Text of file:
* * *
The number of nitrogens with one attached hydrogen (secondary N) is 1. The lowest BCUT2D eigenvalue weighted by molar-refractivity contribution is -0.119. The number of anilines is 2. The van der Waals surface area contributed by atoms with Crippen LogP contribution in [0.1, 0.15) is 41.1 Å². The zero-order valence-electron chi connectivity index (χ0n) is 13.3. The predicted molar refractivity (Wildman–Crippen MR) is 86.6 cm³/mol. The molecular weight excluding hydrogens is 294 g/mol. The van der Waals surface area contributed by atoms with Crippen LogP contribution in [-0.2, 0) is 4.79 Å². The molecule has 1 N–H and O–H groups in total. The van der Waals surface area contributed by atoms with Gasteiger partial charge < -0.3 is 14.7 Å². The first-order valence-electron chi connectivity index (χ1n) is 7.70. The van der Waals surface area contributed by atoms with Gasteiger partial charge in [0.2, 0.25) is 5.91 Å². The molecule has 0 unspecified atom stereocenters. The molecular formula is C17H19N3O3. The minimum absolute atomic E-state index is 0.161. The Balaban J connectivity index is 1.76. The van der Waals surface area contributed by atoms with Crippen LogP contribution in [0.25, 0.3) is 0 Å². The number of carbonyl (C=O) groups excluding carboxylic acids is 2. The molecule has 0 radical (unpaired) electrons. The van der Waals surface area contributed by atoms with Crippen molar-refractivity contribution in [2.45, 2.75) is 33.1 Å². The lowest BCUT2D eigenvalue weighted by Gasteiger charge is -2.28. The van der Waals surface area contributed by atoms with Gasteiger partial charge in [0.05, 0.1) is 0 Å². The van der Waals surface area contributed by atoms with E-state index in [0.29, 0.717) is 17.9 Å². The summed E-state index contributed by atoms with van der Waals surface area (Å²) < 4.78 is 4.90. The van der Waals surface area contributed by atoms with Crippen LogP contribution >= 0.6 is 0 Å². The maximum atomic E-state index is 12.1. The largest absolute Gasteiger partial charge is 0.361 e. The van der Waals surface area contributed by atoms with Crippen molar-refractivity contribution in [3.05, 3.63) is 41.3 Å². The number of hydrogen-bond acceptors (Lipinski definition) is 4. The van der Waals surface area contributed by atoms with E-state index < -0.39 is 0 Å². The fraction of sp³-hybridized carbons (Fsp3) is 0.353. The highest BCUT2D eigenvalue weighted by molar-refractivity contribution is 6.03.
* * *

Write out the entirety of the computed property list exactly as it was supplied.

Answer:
The number of nitrogens with one attached hydrogen (secondary N) is 1. The lowest BCUT2D eigenvalue weighted by molar-refractivity contribution is -0.119. The number of anilines is 2. The van der Waals surface area contributed by atoms with Crippen LogP contribution in [0.1, 0.15) is 41.1 Å². The zero-order valence-electron chi connectivity index (χ0n) is 13.3. The predicted molar refractivity (Wildman–Crippen MR) is 86.6 cm³/mol. The molecular weight excluding hydrogens is 294 g/mol. The van der Waals surface area contributed by atoms with Crippen LogP contribution in [-0.2, 0) is 4.79 Å². The molecule has 1 N–H and O–H groups in total. The van der Waals surface area contributed by atoms with Gasteiger partial charge < -0.3 is 14.7 Å². The first-order valence-electron chi connectivity index (χ1n) is 7.70. The van der Waals surface area contributed by atoms with Gasteiger partial charge in [0.2, 0.25) is 5.91 Å². The molecule has 0 unspecified atom stereocenters. The molecular formula is C17H19N3O3. The minimum absolute atomic E-state index is 0.161. The Balaban J connectivity index is 1.76. The van der Waals surface area contributed by atoms with Crippen LogP contribution in [0.25, 0.3) is 0 Å². The number of carbonyl (C=O) groups excluding carboxylic acids is 2. The molecule has 0 radical (unpaired) electrons. The van der Waals surface area contributed by atoms with Crippen molar-refractivity contribution in [2.45, 2.75) is 33.1 Å². The lowest BCUT2D eigenvalue weighted by Gasteiger charge is -2.28. The van der Waals surface area contributed by atoms with Gasteiger partial charge in [0.05, 0.1) is 0 Å². The van der Waals surface area contributed by atoms with E-state index in [0.29, 0.717) is 17.9 Å². The summed E-state index contributed by atoms with van der Waals surface area (Å²) < 4.78 is 4.90. The van der Waals surface area contributed by atoms with Crippen LogP contribution >= 0.6 is 0 Å². The maximum atomic E-state index is 12.1. The largest absolute Gasteiger partial charge is 0.361 e. The van der Waals surface area contributed by atoms with Crippen molar-refractivity contribution in [3.05, 3.63) is 41.3 Å². The number of hydrogen-bond acceptors (Lipinski definition) is 4. The van der Waals surface area contributed by atoms with E-state index < -0.39 is 0 Å². The fraction of sp³-hybridized carbons (Fsp3) is 0.353. The highest BCUT2D eigenvalue weighted by molar-refractivity contribution is 6.03.